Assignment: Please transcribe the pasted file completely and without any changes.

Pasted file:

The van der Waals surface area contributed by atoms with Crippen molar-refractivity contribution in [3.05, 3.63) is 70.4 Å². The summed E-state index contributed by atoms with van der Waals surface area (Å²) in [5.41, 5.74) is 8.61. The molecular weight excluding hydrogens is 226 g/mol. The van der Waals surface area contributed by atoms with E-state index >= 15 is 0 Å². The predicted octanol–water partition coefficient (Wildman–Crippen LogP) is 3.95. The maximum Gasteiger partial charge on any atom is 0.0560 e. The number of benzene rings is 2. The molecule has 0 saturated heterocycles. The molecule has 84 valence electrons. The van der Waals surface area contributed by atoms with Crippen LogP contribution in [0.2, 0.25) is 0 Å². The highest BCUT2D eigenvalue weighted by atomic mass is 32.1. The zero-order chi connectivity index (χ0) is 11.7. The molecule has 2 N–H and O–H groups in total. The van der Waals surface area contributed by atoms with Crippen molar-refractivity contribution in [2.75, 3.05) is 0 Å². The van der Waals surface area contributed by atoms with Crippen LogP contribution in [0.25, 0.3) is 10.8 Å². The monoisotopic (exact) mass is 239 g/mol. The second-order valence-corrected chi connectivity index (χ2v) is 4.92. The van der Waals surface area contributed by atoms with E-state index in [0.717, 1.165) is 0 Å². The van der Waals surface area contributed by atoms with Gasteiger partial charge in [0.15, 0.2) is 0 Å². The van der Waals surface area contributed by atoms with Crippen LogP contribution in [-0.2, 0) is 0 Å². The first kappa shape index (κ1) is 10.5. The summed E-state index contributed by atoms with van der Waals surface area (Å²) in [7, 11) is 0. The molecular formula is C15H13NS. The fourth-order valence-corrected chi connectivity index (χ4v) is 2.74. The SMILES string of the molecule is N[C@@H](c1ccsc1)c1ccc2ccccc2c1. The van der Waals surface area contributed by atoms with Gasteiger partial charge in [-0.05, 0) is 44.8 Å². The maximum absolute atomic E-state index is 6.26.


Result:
The van der Waals surface area contributed by atoms with Crippen molar-refractivity contribution in [3.05, 3.63) is 70.4 Å². The summed E-state index contributed by atoms with van der Waals surface area (Å²) in [5.41, 5.74) is 8.61. The molecular weight excluding hydrogens is 226 g/mol. The van der Waals surface area contributed by atoms with E-state index >= 15 is 0 Å². The predicted octanol–water partition coefficient (Wildman–Crippen LogP) is 3.95. The maximum Gasteiger partial charge on any atom is 0.0560 e. The number of benzene rings is 2. The molecule has 0 saturated heterocycles. The molecule has 84 valence electrons. The van der Waals surface area contributed by atoms with Crippen LogP contribution in [0.2, 0.25) is 0 Å². The highest BCUT2D eigenvalue weighted by atomic mass is 32.1. The zero-order chi connectivity index (χ0) is 11.7. The molecule has 2 N–H and O–H groups in total. The van der Waals surface area contributed by atoms with Crippen molar-refractivity contribution in [2.75, 3.05) is 0 Å². The van der Waals surface area contributed by atoms with Crippen LogP contribution in [0.25, 0.3) is 10.8 Å². The monoisotopic (exact) mass is 239 g/mol. The second-order valence-corrected chi connectivity index (χ2v) is 4.92. The van der Waals surface area contributed by atoms with E-state index in [0.717, 1.165) is 0 Å². The van der Waals surface area contributed by atoms with Gasteiger partial charge in [0.15, 0.2) is 0 Å². The van der Waals surface area contributed by atoms with Crippen LogP contribution in [-0.2, 0) is 0 Å². The first kappa shape index (κ1) is 10.5. The summed E-state index contributed by atoms with van der Waals surface area (Å²) in [7, 11) is 0. The molecular formula is C15H13NS. The fourth-order valence-corrected chi connectivity index (χ4v) is 2.74. The SMILES string of the molecule is N[C@@H](c1ccsc1)c1ccc2ccccc2c1. The van der Waals surface area contributed by atoms with Gasteiger partial charge in [-0.05, 0) is 44.8 Å². The maximum absolute atomic E-state index is 6.26.